At the turn of the century, the most popular Christmas gifts among America’s young teens were Pokemon playing cards and merchandise. Now, 20 years later, the hottest gift for Christmas is Apple’s AirPods. The pro version of the small wireless headphones cost $249 (before taxes).
Shortly after the kids opened their gifts on Christmas 1999, I was writing about a new technology I thought would be significant in the coming years: Bluetooth. Through inference reading and analysis, I had determined that Bluetooth could be a major innovation in technology. As it turns out, it is the very technology that allows Apple’s AirPods and billions of other devices to communicate.
I wrote back then:
Pulling out a Bluetooth—what a way to start the millennium. A group of five superpower companies (Intel, IBM, Nokia, Ericsson, and Toshiba) have formed a consortium to pull a Bluetooth surprise. It looks to me as if Bluetooth will fast become as brand recognized as, say, Intel’s Pentium chip.
So what is Bluetooth, and why do you care? Bluetooth is a radio wave-based language. The technology will allow several wireless devices to communicate with each other wirelessly (a voice-activated phone with a Palm Pilot with a laptop). By summer, I look for many Bluetooth-enabled devices to hit the market. How big is the market? It may be a slow start—maybe one-half million devices sold in 2000—but the explosion will come.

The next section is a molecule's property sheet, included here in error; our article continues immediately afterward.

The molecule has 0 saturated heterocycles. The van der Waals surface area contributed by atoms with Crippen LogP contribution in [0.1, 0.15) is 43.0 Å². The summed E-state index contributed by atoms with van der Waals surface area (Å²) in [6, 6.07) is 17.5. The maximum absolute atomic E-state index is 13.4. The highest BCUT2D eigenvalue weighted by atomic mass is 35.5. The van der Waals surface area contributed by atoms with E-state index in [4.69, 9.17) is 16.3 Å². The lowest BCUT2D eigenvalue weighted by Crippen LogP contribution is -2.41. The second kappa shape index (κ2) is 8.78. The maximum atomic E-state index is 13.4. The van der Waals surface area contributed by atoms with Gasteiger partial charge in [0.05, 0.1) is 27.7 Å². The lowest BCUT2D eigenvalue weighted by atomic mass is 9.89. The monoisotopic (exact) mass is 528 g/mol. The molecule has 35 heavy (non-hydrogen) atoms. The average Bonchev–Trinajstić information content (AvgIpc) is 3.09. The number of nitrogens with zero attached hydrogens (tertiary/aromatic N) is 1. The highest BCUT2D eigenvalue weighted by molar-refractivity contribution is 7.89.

And explode it did. In 2018 alone nearly 4 billion devices sold with Bluetooth. Projections for 2019 are 4.2 billion, rising to 5.2 billion devices by 2022.
The same inference reading skills I applied to examing Bluetooth technology 20 years ago are what I use in support of my family-run investment counsel firm, Richard C. Young & Co., Ltd. today. Each year, just as we did in 1999, Debbie and I cover many thousands of miles in pursuit of information we can use to measure the pulse of markets.
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Originally posted on Young’s World Money Forecast.
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